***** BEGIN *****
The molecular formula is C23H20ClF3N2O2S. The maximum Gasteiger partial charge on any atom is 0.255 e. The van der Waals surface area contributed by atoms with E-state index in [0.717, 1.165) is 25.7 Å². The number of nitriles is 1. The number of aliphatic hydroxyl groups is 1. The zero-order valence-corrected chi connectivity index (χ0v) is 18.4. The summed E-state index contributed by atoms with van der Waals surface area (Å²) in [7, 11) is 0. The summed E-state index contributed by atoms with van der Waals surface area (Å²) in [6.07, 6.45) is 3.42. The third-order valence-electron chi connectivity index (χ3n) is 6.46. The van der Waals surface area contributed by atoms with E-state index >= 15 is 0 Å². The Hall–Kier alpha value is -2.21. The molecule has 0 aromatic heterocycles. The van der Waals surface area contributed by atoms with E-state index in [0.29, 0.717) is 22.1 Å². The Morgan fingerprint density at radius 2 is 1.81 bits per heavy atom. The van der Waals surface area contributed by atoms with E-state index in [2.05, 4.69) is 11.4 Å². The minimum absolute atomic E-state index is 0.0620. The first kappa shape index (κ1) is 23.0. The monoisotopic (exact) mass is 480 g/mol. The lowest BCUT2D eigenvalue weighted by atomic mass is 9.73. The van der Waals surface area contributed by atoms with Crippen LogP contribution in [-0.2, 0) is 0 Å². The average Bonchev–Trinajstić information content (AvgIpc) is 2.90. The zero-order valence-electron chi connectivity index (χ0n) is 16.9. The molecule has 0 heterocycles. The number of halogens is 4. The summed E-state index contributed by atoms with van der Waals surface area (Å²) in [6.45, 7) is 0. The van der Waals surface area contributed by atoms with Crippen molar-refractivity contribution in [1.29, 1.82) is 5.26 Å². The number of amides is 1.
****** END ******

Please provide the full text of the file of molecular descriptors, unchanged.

The molecular formula is C23H20ClF3N2O2S. The maximum Gasteiger partial charge on any atom is 0.255 e. The van der Waals surface area contributed by atoms with E-state index in [0.717, 1.165) is 25.7 Å². The number of nitriles is 1. The number of aliphatic hydroxyl groups is 1. The zero-order valence-corrected chi connectivity index (χ0v) is 18.4. The summed E-state index contributed by atoms with van der Waals surface area (Å²) in [7, 11) is 0. The summed E-state index contributed by atoms with van der Waals surface area (Å²) in [6.07, 6.45) is 3.42. The third-order valence-electron chi connectivity index (χ3n) is 6.46. The van der Waals surface area contributed by atoms with E-state index >= 15 is 0 Å². The Hall–Kier alpha value is -2.21. The molecule has 0 aromatic heterocycles. The van der Waals surface area contributed by atoms with E-state index in [0.29, 0.717) is 22.1 Å². The Morgan fingerprint density at radius 2 is 1.81 bits per heavy atom. The van der Waals surface area contributed by atoms with E-state index in [2.05, 4.69) is 11.4 Å². The minimum absolute atomic E-state index is 0.0620. The first kappa shape index (κ1) is 23.0. The monoisotopic (exact) mass is 480 g/mol. The lowest BCUT2D eigenvalue weighted by atomic mass is 9.73. The van der Waals surface area contributed by atoms with Crippen LogP contribution in [-0.2, 0) is 0 Å². The average Bonchev–Trinajstić information content (AvgIpc) is 2.90. The zero-order valence-electron chi connectivity index (χ0n) is 16.9. The molecule has 0 heterocycles. The number of halogens is 4. The summed E-state index contributed by atoms with van der Waals surface area (Å²) in [6.45, 7) is 0. The van der Waals surface area contributed by atoms with Crippen molar-refractivity contribution in [1.29, 1.82) is 5.26 Å². The number of amides is 1.